|Michele (Martin LaSalle) right before his first time on a train.|
The film Pickpocket (1959) by Robert Bresson is one of the best movies on deception.
Although it’s full of scenes of thieves stealing money out of people’s pockets, it’s not really about the mechanics of pickpocketing at all. It’s about the emotions involved in conning others.
Michel, the main character, considers himself a special man, superior to others. He’s a youthful narcissist, isolated and withdrawn, looking for a place to belong, and he finds it among a group of fellow thieves. He tries to convince himself he doesn’t have any sort of moral problem with deceiving others, but his soul is still sensitive. He’s not a sociopath, and his guilt is an itch. Why does he feel so much fear? Does he want to get caught? (And what about his friend, that pretty girl Jeanne?)
It’s a short film at 75 minutes, but you might get bored watching it unless you slow down and allow yourself to be hypnotized into an altered state. On the surface you may be fooled into thinking it’s a realistic film shot on the gritty streets of Paris, but it’s highly stylized. The actors don’t really act. You might even find them wooden. Instead of emoting, they merely exist, almost as automatons, and even though there’s a narrative voice-over, you don’t always know why characters are doing what they’re doing. You might watch it like a magician who’s reading the description of a magic trick and doesn’t think it’s a good trick at all, until the magician sees the trick performed in front of an audience and realizes it’s actually a masterpiece.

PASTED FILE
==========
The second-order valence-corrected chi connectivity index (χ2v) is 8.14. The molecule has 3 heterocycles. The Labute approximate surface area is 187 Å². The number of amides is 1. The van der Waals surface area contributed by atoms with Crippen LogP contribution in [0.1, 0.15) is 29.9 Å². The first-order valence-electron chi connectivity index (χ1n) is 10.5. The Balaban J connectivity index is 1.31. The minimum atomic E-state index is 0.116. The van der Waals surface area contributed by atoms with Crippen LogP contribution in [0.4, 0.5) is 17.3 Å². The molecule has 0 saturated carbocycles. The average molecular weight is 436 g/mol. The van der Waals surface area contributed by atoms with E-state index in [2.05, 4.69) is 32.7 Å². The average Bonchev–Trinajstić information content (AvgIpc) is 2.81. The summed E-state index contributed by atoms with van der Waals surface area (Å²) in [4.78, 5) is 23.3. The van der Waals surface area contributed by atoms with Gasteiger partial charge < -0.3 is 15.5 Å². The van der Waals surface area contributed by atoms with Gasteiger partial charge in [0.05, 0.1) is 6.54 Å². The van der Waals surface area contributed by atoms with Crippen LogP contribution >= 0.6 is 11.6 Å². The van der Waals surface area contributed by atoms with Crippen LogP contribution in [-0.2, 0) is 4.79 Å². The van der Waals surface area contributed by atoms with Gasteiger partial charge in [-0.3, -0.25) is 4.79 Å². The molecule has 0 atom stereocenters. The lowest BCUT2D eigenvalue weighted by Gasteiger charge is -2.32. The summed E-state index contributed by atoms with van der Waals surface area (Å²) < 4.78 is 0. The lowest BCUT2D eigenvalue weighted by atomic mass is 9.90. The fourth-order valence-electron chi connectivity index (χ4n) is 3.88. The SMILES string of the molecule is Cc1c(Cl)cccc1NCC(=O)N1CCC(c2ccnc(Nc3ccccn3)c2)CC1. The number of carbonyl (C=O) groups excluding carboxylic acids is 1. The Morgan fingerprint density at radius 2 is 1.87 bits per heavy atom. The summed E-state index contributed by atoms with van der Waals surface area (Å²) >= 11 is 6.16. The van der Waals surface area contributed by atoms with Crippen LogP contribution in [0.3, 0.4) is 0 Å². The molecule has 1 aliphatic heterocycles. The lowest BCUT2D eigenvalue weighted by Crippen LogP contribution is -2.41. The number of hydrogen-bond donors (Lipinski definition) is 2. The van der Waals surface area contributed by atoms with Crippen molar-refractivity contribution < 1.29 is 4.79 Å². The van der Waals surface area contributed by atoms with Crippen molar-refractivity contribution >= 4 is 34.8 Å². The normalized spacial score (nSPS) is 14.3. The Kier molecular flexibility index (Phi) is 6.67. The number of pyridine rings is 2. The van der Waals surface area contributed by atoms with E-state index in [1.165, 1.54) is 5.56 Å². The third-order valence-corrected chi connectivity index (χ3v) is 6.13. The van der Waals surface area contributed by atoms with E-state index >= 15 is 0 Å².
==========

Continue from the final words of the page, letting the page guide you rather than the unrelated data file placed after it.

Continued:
This film is not a technical documentary about pickpockets, even if many of the pickpocketing moves and feints are correct. This film gets inside the compulsion of deception, the addictive mastery of a skill, and the submerged erotic thrill of transgressing rules.
The clip includes two scenes:
- Michel sees a pickpocket stealing a man’s wallet, goes home and naively practices what he’s seen, and then steals for the first time.
- Michel conspires with a team of men pickpocketing victims on a train, in a choreographed ballet of sleight-of-hand trickery.
(This is one of Paul Shrader’s favorite films. Shrader, a writer and director who’s used some of the same themes in his own work, wrote Taxi Driver, The Last Temptation of Christ and Raging Bull.)
Pickpocket by Robert Bresson